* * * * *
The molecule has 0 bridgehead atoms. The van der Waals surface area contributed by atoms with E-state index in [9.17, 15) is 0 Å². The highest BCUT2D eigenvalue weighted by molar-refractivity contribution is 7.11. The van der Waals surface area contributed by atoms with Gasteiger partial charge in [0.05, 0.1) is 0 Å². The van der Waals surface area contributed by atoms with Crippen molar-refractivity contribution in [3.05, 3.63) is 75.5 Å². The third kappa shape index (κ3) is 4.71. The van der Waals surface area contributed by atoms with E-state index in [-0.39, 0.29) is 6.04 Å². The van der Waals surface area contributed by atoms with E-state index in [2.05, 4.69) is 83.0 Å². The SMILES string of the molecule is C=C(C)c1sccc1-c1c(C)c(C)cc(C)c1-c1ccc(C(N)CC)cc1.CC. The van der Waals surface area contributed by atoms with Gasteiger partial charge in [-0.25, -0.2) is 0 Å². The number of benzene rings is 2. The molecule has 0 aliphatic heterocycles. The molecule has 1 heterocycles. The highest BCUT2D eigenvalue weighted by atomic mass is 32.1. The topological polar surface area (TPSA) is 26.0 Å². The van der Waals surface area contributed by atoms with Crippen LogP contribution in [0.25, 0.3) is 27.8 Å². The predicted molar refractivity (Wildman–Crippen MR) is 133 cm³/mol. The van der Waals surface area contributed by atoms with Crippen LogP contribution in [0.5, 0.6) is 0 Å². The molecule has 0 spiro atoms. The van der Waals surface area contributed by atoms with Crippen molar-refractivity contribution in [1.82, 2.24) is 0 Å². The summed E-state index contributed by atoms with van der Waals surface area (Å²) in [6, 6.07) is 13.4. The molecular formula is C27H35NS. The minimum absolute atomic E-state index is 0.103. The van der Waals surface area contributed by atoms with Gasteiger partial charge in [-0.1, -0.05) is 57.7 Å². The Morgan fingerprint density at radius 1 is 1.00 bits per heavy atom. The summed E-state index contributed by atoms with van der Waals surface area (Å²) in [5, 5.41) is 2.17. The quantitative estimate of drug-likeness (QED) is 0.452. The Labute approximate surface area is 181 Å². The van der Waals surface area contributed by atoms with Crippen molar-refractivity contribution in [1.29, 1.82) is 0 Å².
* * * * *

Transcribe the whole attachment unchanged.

The molecule has 0 bridgehead atoms. The van der Waals surface area contributed by atoms with E-state index in [9.17, 15) is 0 Å². The highest BCUT2D eigenvalue weighted by molar-refractivity contribution is 7.11. The van der Waals surface area contributed by atoms with Gasteiger partial charge in [0.05, 0.1) is 0 Å². The van der Waals surface area contributed by atoms with Crippen molar-refractivity contribution in [3.05, 3.63) is 75.5 Å². The third kappa shape index (κ3) is 4.71. The van der Waals surface area contributed by atoms with E-state index in [-0.39, 0.29) is 6.04 Å². The van der Waals surface area contributed by atoms with E-state index in [2.05, 4.69) is 83.0 Å². The SMILES string of the molecule is C=C(C)c1sccc1-c1c(C)c(C)cc(C)c1-c1ccc(C(N)CC)cc1.CC. The van der Waals surface area contributed by atoms with Gasteiger partial charge in [-0.25, -0.2) is 0 Å². The number of benzene rings is 2. The molecule has 0 aliphatic heterocycles. The molecule has 1 heterocycles. The highest BCUT2D eigenvalue weighted by atomic mass is 32.1. The topological polar surface area (TPSA) is 26.0 Å². The van der Waals surface area contributed by atoms with Crippen LogP contribution in [0.25, 0.3) is 27.8 Å². The predicted molar refractivity (Wildman–Crippen MR) is 133 cm³/mol. The van der Waals surface area contributed by atoms with Crippen LogP contribution in [0.5, 0.6) is 0 Å². The molecule has 0 spiro atoms. The van der Waals surface area contributed by atoms with Crippen molar-refractivity contribution in [1.82, 2.24) is 0 Å². The summed E-state index contributed by atoms with van der Waals surface area (Å²) in [6, 6.07) is 13.4. The molecular formula is C27H35NS. The minimum absolute atomic E-state index is 0.103. The van der Waals surface area contributed by atoms with Gasteiger partial charge in [-0.1, -0.05) is 57.7 Å². The Morgan fingerprint density at radius 1 is 1.00 bits per heavy atom. The summed E-state index contributed by atoms with van der Waals surface area (Å²) in [5, 5.41) is 2.17. The quantitative estimate of drug-likeness (QED) is 0.452. The Labute approximate surface area is 181 Å². The van der Waals surface area contributed by atoms with Crippen molar-refractivity contribution in [1.29, 1.82) is 0 Å².